Porifera: More on Morphology

Sponge bodies are diverse in form, ranging from encrusting sheets, to volcano-shaped mounds, to tubes as small as one millimeter or as large as one meter, and to upright sheets reminiscent of elephant ears. In all cases, poriferans have a canal system, through which they pump water. Water enters through pores called ostia, flows through canals to a spacious chamber called a spongocoel, and finally exits through large openings called oscula.

Often, sponges are distinguished by the level of complexity exhibited by their bodies. The simplest form consists of a single tube two cell layers thick. Poriferans with this type of architecture are necessarily very small due to surface area to volume constraints. In order for a sponge to attain greater size, the sponge wall must be folded in on itself. A simple folding of the wall yields a sponge body with sycon organization. The vast majority of sponges are organized in a more complex way, the leucon condition, with folds upon folds, resulting in a series of flagellated chambers connected by canals. Ascon, sycon, and leucon are levels of complexity that grade one into the other.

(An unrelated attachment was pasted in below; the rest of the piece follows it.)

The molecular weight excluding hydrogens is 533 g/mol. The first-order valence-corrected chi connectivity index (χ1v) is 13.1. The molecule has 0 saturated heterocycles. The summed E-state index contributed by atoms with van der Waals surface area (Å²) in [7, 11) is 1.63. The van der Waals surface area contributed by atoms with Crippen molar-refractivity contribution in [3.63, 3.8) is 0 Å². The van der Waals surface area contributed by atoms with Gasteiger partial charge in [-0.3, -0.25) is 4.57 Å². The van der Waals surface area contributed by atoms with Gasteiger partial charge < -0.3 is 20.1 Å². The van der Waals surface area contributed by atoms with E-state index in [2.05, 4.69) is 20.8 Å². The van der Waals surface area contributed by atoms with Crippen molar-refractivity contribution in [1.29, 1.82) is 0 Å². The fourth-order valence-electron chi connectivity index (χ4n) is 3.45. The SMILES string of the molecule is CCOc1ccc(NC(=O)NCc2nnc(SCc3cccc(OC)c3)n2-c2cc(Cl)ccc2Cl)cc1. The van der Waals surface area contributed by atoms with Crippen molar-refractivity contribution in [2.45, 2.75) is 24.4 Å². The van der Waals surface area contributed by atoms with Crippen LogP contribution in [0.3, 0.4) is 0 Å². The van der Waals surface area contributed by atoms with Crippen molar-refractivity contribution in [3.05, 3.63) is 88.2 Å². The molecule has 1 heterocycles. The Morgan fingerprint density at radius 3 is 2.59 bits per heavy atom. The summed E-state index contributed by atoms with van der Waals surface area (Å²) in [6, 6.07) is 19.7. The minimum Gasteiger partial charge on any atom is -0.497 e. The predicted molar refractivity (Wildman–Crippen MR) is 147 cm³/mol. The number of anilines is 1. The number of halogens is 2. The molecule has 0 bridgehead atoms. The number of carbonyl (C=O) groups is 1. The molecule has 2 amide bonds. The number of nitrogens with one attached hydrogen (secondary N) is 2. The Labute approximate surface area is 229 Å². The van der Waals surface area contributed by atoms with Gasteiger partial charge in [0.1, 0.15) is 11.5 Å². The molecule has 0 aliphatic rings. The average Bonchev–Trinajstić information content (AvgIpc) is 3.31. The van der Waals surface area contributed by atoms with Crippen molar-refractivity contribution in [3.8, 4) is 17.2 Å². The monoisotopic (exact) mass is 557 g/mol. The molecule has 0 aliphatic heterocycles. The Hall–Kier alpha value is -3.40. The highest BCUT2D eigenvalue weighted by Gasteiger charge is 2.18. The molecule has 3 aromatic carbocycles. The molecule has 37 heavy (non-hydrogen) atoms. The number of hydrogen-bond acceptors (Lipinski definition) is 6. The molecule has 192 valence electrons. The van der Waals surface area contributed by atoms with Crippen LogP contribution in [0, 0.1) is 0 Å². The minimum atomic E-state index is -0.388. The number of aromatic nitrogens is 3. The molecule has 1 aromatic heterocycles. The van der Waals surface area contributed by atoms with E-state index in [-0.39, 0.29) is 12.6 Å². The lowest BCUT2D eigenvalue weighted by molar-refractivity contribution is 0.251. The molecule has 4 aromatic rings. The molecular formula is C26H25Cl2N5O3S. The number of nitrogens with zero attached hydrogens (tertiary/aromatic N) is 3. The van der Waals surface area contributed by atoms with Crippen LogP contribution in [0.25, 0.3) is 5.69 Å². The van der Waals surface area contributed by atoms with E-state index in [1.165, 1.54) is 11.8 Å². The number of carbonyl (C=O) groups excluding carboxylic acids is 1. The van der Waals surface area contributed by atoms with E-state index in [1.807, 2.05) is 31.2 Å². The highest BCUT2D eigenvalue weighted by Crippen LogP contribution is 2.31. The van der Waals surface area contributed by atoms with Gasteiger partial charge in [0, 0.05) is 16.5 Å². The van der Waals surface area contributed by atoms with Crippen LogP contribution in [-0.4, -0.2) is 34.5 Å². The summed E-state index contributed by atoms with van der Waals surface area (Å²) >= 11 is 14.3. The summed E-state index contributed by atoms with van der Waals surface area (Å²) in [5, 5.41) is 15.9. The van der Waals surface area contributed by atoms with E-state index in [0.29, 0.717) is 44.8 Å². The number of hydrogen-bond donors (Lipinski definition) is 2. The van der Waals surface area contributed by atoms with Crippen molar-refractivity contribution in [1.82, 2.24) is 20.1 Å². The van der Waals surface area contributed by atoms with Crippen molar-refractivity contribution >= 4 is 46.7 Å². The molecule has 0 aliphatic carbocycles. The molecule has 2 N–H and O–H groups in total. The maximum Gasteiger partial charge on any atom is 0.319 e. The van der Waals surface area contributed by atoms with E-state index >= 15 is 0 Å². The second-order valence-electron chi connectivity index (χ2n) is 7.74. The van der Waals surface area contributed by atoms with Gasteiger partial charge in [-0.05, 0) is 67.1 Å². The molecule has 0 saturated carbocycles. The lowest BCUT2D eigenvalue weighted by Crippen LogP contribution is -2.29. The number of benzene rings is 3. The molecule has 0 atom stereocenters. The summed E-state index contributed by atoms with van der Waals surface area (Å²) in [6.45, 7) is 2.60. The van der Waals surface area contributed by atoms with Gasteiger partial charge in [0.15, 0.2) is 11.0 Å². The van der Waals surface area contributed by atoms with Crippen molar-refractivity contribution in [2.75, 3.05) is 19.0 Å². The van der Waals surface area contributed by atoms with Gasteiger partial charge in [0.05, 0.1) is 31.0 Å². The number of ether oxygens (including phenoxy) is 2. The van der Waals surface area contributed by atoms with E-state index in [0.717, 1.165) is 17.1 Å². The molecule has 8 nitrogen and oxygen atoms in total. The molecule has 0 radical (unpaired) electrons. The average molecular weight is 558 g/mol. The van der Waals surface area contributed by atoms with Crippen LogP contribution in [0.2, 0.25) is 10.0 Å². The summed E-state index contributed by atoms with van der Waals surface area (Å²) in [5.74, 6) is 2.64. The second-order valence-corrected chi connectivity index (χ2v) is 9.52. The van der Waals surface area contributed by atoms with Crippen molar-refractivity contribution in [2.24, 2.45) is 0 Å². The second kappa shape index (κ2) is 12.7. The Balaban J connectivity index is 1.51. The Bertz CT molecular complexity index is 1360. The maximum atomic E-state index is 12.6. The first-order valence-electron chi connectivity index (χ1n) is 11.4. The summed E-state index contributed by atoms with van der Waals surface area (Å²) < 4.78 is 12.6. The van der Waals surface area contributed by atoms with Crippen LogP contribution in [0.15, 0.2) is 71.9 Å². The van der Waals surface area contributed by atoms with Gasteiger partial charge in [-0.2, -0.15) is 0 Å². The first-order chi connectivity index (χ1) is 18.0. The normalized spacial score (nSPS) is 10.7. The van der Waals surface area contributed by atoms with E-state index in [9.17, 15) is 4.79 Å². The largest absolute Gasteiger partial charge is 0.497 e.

What's going on inside sponges?